Over the weekend, former General Motors Vice Chairman Bob Lutz dropped a bombshell on car enthusiasts and policy wonks when he revealed for the first time that the federal government told GM to drop Pontiac or they wouldn't get a bailout. Enthusiasts may balk, but this was the common sense idea — and even GM knew it.

In fact, while Lutz's remarks were the most frank and revelatory comments about the demise of Pontiac as it related to the bailout to date, they really shouldn't come as much of a surprise. At the time of the bailout, even GM alluded to Pontiac's woeful status in the marketplace, even if they never came out and admitted that the bailout was dependent on its closure.

Of Lutz's remarks this weekend, GM spokesman Greg Martin said this: "Bob is entitled to his opinion. We are selling more cars today with four brands than with eight, and we are focused on the future, not the past."

Even so, today's car aficionados still wonder this: Why did GM kill Pontiac and Hummer and sell Saab, but keep GMC and Buick? The answer is that the first three were not profitable and viable in the marketplace, while the last two were. It's really pretty simple. GM knew that, but it took their taxpayer-funded saviors to get them to euthanize some of their flagging brands.


Context is important when we talk about the death of Pontiac. Today, GM includes Chevrolet, Cadillac, Buick and GMC, but the company was once vastly more prolific than that. This setup goes back to longtime GM president Alfred P. Sloan, who famously said his company offered "A car for every purse and purpose."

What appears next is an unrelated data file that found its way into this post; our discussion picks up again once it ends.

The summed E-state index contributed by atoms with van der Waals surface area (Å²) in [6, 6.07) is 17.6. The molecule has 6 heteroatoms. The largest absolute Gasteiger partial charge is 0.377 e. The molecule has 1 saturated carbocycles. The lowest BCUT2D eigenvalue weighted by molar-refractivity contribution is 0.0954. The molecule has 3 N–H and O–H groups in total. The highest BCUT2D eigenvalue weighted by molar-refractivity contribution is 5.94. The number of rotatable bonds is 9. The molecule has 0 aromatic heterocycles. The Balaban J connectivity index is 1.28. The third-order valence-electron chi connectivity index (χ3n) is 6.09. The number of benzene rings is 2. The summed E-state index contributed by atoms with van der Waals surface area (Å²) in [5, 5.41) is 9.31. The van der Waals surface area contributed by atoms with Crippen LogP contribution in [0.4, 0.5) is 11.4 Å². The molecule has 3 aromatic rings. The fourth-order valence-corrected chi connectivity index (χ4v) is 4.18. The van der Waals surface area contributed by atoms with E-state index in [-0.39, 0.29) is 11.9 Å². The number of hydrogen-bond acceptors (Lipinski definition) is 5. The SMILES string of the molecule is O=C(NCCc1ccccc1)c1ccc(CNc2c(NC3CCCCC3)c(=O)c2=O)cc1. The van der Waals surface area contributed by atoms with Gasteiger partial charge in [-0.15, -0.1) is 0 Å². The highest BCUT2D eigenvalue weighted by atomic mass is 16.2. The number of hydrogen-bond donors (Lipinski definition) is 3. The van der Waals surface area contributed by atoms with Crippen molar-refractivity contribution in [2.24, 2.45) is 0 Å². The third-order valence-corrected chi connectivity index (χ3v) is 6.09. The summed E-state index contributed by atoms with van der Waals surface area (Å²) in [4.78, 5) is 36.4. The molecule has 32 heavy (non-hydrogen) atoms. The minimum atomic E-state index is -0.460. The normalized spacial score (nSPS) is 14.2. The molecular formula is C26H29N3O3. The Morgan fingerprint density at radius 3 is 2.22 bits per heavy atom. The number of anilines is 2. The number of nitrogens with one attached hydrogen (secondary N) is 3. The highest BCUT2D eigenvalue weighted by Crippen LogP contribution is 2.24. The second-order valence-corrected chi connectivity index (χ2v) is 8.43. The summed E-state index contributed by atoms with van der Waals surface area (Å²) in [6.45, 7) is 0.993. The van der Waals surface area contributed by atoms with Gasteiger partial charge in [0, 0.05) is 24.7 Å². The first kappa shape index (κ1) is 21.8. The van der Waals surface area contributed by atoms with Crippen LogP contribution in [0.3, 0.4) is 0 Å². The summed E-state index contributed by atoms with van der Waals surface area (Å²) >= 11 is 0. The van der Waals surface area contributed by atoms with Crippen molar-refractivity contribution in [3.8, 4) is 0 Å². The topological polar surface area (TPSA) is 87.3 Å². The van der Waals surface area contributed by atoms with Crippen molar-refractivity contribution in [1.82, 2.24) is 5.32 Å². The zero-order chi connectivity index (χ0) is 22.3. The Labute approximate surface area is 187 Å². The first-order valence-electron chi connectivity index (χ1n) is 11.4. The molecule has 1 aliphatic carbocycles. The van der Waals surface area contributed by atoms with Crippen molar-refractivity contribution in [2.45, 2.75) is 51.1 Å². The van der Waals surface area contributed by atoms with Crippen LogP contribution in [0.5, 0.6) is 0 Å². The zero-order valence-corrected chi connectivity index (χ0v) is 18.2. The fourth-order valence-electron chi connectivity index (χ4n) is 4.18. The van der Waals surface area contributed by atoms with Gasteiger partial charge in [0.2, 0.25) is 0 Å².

The idea was that with multiple brands at different price levels, buyers could move up from inexpensive, workmanlike Chevrolets up to Pontiacs, Oldsmobiles, Buicks, and then Cadillacs as they moved up in income and status. (It's a very optimistic way of looking at car sales, and one that seems kind of antiquated in today's dismal economic climate.)


But as early as the 1960s, the lines between the individual brands began to dissolve. Soon there was little to differentiate Pontiac from anything else besides marketing and body cladding. This loss of identity, combined with GM's famous infighting between divisions and badge engineering, began to make "A car for every purse and purpose" a liability rather than a feasible strategy.

Flash forward to late 2008 and 2009, the peak of the recession, in which a debt-mired GM — which posted losses of $38.7 billion in 2007 — projected it would run soon out of cash without an infusion of taxpayer money. And so a task force from the U.S. Treasury Department worked with GM executives on a plan to bail the company out while also restructuring it not to repeat the mistakes that had put it in this situation in the first place.


One of the better accounts of the bailout of GM (and Chrysler) is the 2010 book Overhaul, written by Obama administration car czar Steven Rattner. Here's what he wrote about the decisions which brands to keep and which ones to kill, starting with the "two-brand" option of just Chevrolet and Cadillac that Lutz alluded to in his interview.

The two-brand option was the first to fall by the wayside after analysis showed that the GMC name was too valuable to jettison. GMC trucks are essentially the same as Chevy trucks, yet they fetch several thousand dollars more per vehicle. Whether to keep Buick was a much tougher call. To GM's thinking, Buick was needed as an intermediate step for buyers trading up from a Chevrolet and not yet ready for a Cadillac. But our team had trouble seeing this borne out by marketing statistics, and Buick had a very thin product line.


And then of course, Rattner said, was the fact that Buick was selling strongly in China. But he said government officials weren't entirely convinced that justified alone saving Buick, as they were unsure whether buyers in China really cared if the brand still existed in the U.S. or not.

More importantly, he wrote that their decision was more about car dealers than China.